Chapter 2 expressed the history of computation, the threat of computation we faced and how the computation would shape our life, and way to think.
At the very beginning of of the article, the author quoted John Ruskin, who said there would be a ‘storm-cloud of nineteenth century’ which would changing the world in 1871. He believed that light have a moral quality, for light could order our intelligence and vision, in other words, shape what we think and how we think.
In some degree, the light what Ruskin described came into being in 1880. Alexander Graham Bell first demonstrated a device called photophone, which could transmits the human voice in ‘wireless’ way : by bouncing a beam of light. Although there were some limitation to use the photophone – for example, the atmospheric condition could affect the sound it output, or as Bell said ‘heard sun laugh and cough and sing’ – it still was a new way to carry complex information fast. It showed the possible to connect the world by the machine, the Ruskin’s light is reified in the network.
However, thinking through machines predate the machine themselves, as the article said. The concept of computational thinking begin with the weather.
In 1916, the mathematician Lewis Fry Richardson was at work on the Western Front. As a pacifist, he joint the ambulance unit. Over several months, he worked out the first full calculation of atmospheric weather conditions, and the first computerised daily forecast, without a computer. Actually, his work begin from 1910 in Eskdalemuir Obervatory with hundreds of observers across Europe. Richardson believed it would be possible to predict the weather condition over successive hours, with a range of complex weather data and advanced observations.
Although, when it was completed, his forecast was against the actual observed data, it proved some useful method: break the world into grid squares, and solve the weather equations for each square. However, this process require technology to match the scale and speed of the weather, which he did not have.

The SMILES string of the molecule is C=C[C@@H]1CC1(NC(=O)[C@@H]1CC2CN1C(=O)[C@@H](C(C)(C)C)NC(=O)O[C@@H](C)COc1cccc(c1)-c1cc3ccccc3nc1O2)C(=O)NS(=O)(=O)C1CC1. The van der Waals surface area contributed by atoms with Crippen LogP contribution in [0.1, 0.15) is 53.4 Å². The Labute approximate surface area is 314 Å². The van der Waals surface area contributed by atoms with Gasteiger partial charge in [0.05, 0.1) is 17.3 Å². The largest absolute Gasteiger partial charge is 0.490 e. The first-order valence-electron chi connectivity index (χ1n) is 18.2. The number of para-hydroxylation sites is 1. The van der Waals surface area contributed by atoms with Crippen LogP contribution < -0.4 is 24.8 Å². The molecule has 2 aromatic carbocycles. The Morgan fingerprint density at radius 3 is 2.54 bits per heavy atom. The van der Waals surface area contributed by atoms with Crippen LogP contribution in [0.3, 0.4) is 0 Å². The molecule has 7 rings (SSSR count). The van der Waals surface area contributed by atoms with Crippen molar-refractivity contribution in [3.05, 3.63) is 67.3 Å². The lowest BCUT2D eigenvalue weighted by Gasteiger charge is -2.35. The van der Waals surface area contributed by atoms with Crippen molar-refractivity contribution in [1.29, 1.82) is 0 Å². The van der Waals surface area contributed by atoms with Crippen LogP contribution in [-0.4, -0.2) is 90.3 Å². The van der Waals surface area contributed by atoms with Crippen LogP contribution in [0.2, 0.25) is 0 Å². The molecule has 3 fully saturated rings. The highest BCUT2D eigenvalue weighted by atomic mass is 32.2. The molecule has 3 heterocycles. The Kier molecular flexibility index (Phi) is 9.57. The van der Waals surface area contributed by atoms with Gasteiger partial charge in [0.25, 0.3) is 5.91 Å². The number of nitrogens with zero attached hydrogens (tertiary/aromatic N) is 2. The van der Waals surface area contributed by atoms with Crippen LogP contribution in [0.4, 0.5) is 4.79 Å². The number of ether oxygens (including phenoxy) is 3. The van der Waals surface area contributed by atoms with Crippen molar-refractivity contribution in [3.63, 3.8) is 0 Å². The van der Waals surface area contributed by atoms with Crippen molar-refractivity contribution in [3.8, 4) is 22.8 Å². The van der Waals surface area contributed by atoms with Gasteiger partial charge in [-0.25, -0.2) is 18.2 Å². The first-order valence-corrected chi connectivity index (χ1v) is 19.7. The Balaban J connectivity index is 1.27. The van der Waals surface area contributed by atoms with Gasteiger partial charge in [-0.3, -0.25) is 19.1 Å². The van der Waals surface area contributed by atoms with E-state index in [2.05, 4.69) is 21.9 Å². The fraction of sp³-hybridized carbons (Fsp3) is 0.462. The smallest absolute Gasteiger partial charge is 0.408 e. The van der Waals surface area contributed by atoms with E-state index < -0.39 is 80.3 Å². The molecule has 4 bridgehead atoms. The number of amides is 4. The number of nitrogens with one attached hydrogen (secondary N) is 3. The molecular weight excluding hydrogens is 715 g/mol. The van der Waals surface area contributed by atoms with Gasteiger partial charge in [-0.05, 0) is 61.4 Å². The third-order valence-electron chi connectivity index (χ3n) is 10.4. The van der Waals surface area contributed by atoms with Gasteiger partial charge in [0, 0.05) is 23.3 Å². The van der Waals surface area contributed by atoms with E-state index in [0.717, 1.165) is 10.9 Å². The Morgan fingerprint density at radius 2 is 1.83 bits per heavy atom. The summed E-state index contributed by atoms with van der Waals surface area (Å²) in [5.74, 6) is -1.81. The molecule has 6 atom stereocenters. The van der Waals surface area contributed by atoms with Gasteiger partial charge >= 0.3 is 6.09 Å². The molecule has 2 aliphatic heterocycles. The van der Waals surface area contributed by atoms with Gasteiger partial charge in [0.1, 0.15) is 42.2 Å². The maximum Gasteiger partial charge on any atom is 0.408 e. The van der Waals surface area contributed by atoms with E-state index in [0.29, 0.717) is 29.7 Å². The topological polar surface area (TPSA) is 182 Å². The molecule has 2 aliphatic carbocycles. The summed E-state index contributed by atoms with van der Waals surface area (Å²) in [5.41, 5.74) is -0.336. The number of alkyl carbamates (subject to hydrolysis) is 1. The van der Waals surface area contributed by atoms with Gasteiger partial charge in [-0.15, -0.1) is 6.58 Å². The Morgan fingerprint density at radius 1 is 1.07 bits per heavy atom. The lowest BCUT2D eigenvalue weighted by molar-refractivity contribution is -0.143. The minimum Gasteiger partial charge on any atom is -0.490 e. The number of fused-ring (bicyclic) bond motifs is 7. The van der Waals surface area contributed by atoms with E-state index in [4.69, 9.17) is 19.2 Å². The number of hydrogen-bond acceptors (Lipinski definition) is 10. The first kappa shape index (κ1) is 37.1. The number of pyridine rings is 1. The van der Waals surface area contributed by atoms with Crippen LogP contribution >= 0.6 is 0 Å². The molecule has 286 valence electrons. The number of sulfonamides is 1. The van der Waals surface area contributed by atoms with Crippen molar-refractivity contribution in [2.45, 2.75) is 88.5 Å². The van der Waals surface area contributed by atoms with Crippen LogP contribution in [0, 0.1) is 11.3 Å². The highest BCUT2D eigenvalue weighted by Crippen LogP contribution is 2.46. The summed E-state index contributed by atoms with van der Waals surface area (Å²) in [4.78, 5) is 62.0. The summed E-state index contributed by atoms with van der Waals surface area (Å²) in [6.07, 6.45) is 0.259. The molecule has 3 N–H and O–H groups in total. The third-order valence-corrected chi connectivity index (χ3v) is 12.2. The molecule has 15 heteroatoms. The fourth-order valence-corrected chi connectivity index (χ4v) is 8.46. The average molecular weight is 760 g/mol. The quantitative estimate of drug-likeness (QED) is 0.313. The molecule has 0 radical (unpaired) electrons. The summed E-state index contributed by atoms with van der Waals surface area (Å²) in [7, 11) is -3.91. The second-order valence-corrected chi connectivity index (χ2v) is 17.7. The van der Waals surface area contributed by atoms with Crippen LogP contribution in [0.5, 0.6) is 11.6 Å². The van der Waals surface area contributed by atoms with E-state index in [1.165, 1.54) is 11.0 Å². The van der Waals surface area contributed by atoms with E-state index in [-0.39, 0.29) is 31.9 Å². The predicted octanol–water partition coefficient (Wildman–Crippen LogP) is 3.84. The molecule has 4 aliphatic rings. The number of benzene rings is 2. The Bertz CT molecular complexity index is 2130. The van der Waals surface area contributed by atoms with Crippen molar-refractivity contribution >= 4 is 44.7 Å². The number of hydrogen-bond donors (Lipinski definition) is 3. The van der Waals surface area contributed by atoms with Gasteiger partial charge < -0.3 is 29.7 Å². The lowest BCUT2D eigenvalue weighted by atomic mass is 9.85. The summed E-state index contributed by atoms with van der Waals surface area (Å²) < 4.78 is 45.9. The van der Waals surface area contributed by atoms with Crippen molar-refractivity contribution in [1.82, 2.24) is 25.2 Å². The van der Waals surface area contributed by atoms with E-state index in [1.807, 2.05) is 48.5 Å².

Therefore, Richardson laid out a thought experiment in 1922. In the experiment, ‘computers’ was human beings in a huge building. All the computers work on a part of the map where each sits. Senior clerks would collect the future weather which is being computed. Then they carry forecast to a quiet room, code and send them out. But Richardson said “that is a dream”.
After the explosion of the Second World War, there was a boom of the funding for research. As the article said, a overwhelming flow of information poured from a newly networked world, and the system of knowledge production expanded rapidly.
In 1945, the engineer Vannevar Bush raised a machine called ‘memex’ to solve the problem. All of the books, records, and communicated could be stored in the memex. The article described it as: “The memex would enable anyone to multiple discoveries across many disciplines into a single machine. The memex link together documents in many ways, which created associations between domians of knowledge.” As Bush said, it was “wholly new forms of encyclopedias”.
The next one is Jonh von Neumann, who worked in Mahhattan Project. Both von Neunmann and his colleagues Zworykin had studied in meteorology. They believed that all stabled processed could be predicted . With complex simulation of physical processes, the real-world outcome would be predicted. And the key is to invent calculating machines.
In 1947, von Neumann invented the calculating machines, called ENIAC (Electronic Numerical Integrator And Computer). ENIAC was huge and filled in a large room. ENIAC was absolutely different from a computer in nowadays, but it did could solve many problem the US army faced. ‘A legible machine’ was what the author described it as. Even casual observer could watch as the blinking lights picking out different operations progressed around the wall of the room.
Later, IBM made another machine SSEC(Selective Sequence Electronic Calculator), which is smaller than ENIAC. It got a sleek modern appearance, and was installed in a full view of public, behind thick plate glass. Raised floor had hidden unsightly cabling. The SSEC was set in a room beside a ladies’ shoe shop. It was calculating position of planets for NASA while nobody knew what it was doing.